Sooner or later, we all have to face the reality of our own mortality, and to make some decisions about how we wish our remains to be treated. A lot of people assume that the primary options are burial and cremation. While these are certainly the most common approaches, they are also among the most environmentally hazardous. Burial accounts for over 1.5 million tons of concrete and 77,000 deforested trees on an annual basis, to say nothing of the massive amount of embalming fluid that’s used. Cremation is not much better, as the process releases a huge amount of carbon gas into the atmosphere.
For those who long for a more environmentally responsible option, there are actually several methods to consider.
Also known as water cremation, this water-based alternative to traditional cremation is an excellent option for anyone who prioritizes sustainability. The process involves a solution of water combined with sodium or potassium hydroxide, heated to a very high temperature to naturally dissolve bodily tissues. At the end of the process only bones are left, and they can be crushed and given to the deceased’s family to do as they please (much like the ashes left at the end of traditional cremation). Aquamation uses 90 percent less energy than traditional cremation does, which is why it’s an increasingly popular green option.
2) Mushroom Burial.
This one may sound farfetched but hear us out. Some people are actually buried in suits lined with mushrooms, which not only aid the body in natural decomposition but also purify the toxins that the body releases as it breaks down. Being buried in a “mushroom suit” is an increasingly normalized option for those who want their remains to leave a minimal environmental footprint.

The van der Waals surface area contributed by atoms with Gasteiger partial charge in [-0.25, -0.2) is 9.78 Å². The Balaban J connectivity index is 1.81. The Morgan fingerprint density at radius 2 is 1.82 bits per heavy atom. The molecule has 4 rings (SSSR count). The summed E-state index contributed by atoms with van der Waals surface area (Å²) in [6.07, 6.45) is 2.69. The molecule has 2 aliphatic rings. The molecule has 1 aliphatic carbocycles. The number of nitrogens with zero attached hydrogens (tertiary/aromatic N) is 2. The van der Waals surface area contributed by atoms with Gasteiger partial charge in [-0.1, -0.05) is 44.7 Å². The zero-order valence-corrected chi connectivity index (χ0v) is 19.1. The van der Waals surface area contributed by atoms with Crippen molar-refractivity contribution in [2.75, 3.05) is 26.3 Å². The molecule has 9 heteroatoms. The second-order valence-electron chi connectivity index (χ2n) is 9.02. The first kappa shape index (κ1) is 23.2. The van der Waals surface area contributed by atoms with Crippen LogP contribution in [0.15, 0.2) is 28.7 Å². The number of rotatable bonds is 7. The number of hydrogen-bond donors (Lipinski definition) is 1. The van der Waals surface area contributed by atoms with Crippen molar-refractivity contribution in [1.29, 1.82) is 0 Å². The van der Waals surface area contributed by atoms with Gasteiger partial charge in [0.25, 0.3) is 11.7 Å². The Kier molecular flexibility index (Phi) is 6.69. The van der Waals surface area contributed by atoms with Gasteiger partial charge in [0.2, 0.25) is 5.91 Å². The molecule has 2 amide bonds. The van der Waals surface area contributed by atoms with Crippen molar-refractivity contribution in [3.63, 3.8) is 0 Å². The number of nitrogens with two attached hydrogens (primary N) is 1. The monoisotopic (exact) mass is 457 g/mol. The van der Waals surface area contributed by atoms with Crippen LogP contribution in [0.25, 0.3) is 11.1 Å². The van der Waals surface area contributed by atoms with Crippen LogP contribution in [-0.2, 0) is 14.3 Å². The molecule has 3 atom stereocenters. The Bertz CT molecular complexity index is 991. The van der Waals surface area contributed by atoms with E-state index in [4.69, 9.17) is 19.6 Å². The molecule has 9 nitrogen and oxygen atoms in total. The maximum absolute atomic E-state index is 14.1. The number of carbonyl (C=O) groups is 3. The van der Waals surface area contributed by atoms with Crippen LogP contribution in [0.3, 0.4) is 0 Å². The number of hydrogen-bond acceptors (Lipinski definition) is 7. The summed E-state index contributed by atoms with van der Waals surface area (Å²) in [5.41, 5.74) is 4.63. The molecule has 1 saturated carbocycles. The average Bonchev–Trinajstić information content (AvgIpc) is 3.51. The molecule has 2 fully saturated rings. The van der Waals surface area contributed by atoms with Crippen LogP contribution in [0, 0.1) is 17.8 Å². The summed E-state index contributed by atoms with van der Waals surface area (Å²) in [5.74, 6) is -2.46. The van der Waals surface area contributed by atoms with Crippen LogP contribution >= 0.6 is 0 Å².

3) Sea Burial.
Being buried at sea isn’t just for pirates or for sailors! If you have an affinity for the ocean, you may consider being buried in a water-soluble urn, or to have your remains mixed in with an eco-friendly concrete to construct an artificial reef.
4) Green Burial.
A green burial is actually very similar to a normal one, but with some minor tweaks: There’s no embalming fluid used, and no toxic chemicals of any kind. And, your grave will be dug by hand, without the aid of any gas-guzzling machinery. Green burials use caskets made from biodegradable materials, or else simple shrouds in lieu of a casket.
Finally, more and more communities are legalizing “human composting,” wherein the body is converted into soil using all-natural means. Once the process is complete, the composted remains may be used in the home gardens of your loved ones. A Seattle-based company called Recompose is at the forefront of the human composting field; check them out for more information!
Sustainability is something we can think about in all aspects of our life… and even our plans for death. With questions about waste management, reach out to WasteXperts at your convenience.